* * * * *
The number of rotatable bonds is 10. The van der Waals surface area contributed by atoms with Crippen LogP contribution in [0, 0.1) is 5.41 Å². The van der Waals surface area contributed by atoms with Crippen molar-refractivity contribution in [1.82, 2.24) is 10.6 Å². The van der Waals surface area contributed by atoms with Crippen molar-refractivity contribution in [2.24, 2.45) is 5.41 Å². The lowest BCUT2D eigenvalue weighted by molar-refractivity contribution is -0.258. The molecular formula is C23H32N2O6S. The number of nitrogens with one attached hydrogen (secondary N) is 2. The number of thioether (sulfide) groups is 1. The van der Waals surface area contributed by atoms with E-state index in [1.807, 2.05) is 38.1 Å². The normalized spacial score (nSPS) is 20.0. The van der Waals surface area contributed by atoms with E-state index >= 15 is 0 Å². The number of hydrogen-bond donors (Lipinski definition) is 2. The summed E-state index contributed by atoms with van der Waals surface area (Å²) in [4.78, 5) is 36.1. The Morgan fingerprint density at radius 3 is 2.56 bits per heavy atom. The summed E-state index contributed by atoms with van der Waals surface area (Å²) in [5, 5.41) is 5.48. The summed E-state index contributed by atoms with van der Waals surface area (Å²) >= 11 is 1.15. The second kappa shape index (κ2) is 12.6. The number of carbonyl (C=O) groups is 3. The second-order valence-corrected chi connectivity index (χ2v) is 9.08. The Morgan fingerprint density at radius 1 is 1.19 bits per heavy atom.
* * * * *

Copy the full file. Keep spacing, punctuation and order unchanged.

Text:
The number of rotatable bonds is 10. The van der Waals surface area contributed by atoms with Crippen LogP contribution in [0, 0.1) is 5.41 Å². The van der Waals surface area contributed by atoms with Crippen molar-refractivity contribution in [1.82, 2.24) is 10.6 Å². The van der Waals surface area contributed by atoms with Crippen molar-refractivity contribution in [2.24, 2.45) is 5.41 Å². The lowest BCUT2D eigenvalue weighted by molar-refractivity contribution is -0.258. The molecular formula is C23H32N2O6S. The number of nitrogens with one attached hydrogen (secondary N) is 2. The number of thioether (sulfide) groups is 1. The van der Waals surface area contributed by atoms with E-state index in [1.807, 2.05) is 38.1 Å². The normalized spacial score (nSPS) is 20.0. The van der Waals surface area contributed by atoms with E-state index >= 15 is 0 Å². The number of hydrogen-bond donors (Lipinski definition) is 2. The summed E-state index contributed by atoms with van der Waals surface area (Å²) in [4.78, 5) is 36.1. The Morgan fingerprint density at radius 3 is 2.56 bits per heavy atom. The summed E-state index contributed by atoms with van der Waals surface area (Å²) in [5, 5.41) is 5.48. The summed E-state index contributed by atoms with van der Waals surface area (Å²) >= 11 is 1.15. The second kappa shape index (κ2) is 12.6. The number of carbonyl (C=O) groups is 3. The second-order valence-corrected chi connectivity index (χ2v) is 9.08. The Morgan fingerprint density at radius 1 is 1.19 bits per heavy atom.